Global stockmarkets, the euro currency and government bonds of fiscally weak euro area countries have rallied strongly in response to the latest emergency rescue package unveiled by European policymakers on May 10th, which over time could amount to a colossal €750bn (US$960bn). The stabilisation programme, comprising state-backed loan guarantees, additional IMF funding and unprecedented moves by the European Central Bank to implement quantitative easing via the purchase of government debt, is likely to be successful in resolving near-term liquidity concerns and dampening contagion pressures. The financial sector will certainly welcome another bailout deal, but the self-rescue package does little to address the underlying solvency position of a growing number of euro area countries.
Another week, another bailout, only this time on a scale far beyond any previous “rescue” effort. On the morning of May 10th European governments announced a daring €750bn (US$960bn; £650bn) package of emergency measures aimed at stabilising global financial markets that had become increasingly panicked by escalating fears of sovereign debt contagion. Just days after the euro area and IMF unveiled a massive €110bn rescue plan to address Greece’s spiralling debt crisis, European policymakers were forced to intervene once again in order to prevent a potential meltdown of the region’s financial sector.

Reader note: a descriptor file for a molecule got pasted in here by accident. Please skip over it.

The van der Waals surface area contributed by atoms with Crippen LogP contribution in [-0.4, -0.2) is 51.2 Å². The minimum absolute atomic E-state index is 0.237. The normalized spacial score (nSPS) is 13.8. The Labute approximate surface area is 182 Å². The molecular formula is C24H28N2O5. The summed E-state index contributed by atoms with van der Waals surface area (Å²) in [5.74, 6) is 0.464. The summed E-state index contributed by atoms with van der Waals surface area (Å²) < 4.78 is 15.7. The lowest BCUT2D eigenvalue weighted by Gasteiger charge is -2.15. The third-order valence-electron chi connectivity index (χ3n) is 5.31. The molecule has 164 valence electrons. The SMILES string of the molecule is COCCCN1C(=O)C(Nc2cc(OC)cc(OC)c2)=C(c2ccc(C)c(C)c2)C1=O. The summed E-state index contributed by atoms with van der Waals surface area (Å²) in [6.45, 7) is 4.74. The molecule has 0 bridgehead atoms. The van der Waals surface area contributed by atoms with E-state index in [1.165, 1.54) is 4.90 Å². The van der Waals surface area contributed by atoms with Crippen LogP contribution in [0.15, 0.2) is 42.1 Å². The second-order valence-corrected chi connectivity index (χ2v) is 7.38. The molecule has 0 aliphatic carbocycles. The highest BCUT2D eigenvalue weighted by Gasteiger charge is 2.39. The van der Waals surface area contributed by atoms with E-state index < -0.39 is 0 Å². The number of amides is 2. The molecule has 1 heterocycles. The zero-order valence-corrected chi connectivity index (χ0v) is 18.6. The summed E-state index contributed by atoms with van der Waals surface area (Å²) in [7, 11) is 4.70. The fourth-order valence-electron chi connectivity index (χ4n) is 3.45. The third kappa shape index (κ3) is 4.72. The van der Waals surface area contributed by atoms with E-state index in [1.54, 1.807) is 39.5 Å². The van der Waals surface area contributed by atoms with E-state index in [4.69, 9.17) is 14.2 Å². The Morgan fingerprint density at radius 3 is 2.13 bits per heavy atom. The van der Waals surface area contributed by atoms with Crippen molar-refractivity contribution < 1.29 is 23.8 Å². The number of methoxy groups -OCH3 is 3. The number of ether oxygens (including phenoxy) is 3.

The “stabilisation plan” reflects a co-ordinated response from the EU, the IMF, the European Commission and the European Central Bank (ECB). The main elements are:
- a three-year emergency funding facility for struggling euro area countries comprising state-backed loan guarantees and bilateral loans worth up to €440bn, to be provided by euro area governments via a newly-created off-balance sheet special purpose vehicle (SPV). As with the Greek bailout, countries will provide credit guarantees to the scheme in line with their share of capital of the ECB, making Germany and France the largest contributors. Interest rates on loans are expected to be around 5%. Implementation of the scheme could face delays, with most countries having to obtain parliamentary approval;
- the expansion of an existing balance-of-payments facility by €60bn (raising the total to €110bn), with the backing of all EU countries. This will come into effect immediately and will be based on Article 122.2 of the EU treaty, which allows for financial support for governments during “exceptional circumstances”, thus circumventing the euro area’s no-bailout principle. The European Commission will raise the money from capital markets using the EU budget as collateral. Use of the facility by euro area members will be in return for conditions set by the IMF;